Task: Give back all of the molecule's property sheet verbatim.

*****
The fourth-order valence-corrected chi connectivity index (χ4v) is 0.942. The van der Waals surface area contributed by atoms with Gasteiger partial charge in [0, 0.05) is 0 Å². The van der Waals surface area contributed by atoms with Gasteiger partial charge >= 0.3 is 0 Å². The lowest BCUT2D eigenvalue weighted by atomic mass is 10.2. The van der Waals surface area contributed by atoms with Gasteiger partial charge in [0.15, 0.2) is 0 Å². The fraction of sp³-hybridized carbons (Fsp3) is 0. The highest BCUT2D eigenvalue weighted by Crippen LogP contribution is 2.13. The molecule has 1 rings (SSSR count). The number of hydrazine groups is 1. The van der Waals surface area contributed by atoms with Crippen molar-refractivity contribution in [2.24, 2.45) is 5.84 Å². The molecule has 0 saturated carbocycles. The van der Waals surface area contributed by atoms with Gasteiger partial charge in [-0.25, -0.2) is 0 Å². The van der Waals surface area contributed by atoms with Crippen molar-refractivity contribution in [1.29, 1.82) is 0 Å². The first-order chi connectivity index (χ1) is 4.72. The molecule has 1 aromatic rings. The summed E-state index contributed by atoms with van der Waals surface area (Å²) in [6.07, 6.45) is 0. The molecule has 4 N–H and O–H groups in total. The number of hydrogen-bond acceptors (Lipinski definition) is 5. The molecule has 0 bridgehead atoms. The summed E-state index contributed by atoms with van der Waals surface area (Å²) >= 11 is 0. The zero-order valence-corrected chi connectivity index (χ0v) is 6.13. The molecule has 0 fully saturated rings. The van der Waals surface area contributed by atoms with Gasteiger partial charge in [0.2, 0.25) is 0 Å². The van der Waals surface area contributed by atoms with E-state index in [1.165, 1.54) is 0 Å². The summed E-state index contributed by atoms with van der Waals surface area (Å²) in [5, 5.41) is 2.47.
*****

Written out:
The fourth-order valence-corrected chi connectivity index (χ4v) is 0.942. The van der Waals surface area contributed by atoms with Gasteiger partial charge in [0, 0.05) is 0 Å². The van der Waals surface area contributed by atoms with Gasteiger partial charge >= 0.3 is 0 Å². The lowest BCUT2D eigenvalue weighted by atomic mass is 10.2. The van der Waals surface area contributed by atoms with Gasteiger partial charge in [0.15, 0.2) is 0 Å². The fraction of sp³-hybridized carbons (Fsp3) is 0. The highest BCUT2D eigenvalue weighted by Crippen LogP contribution is 2.13. The molecule has 1 rings (SSSR count). The number of hydrazine groups is 1. The van der Waals surface area contributed by atoms with Crippen molar-refractivity contribution in [2.24, 2.45) is 5.84 Å². The molecule has 0 saturated carbocycles. The van der Waals surface area contributed by atoms with Gasteiger partial charge in [-0.25, -0.2) is 0 Å². The van der Waals surface area contributed by atoms with Crippen molar-refractivity contribution in [1.29, 1.82) is 0 Å². The first-order chi connectivity index (χ1) is 4.72. The molecule has 1 aromatic rings. The summed E-state index contributed by atoms with van der Waals surface area (Å²) in [6.07, 6.45) is 0. The molecule has 4 N–H and O–H groups in total. The number of hydrogen-bond acceptors (Lipinski definition) is 5. The molecule has 0 bridgehead atoms. The summed E-state index contributed by atoms with van der Waals surface area (Å²) >= 11 is 0. The zero-order valence-corrected chi connectivity index (χ0v) is 6.13. The molecule has 0 fully saturated rings. The van der Waals surface area contributed by atoms with Gasteiger partial charge in [0.2, 0.25) is 0 Å². The van der Waals surface area contributed by atoms with E-state index in [1.165, 1.54) is 0 Å². The summed E-state index contributed by atoms with van der Waals surface area (Å²) in [5, 5.41) is 2.47.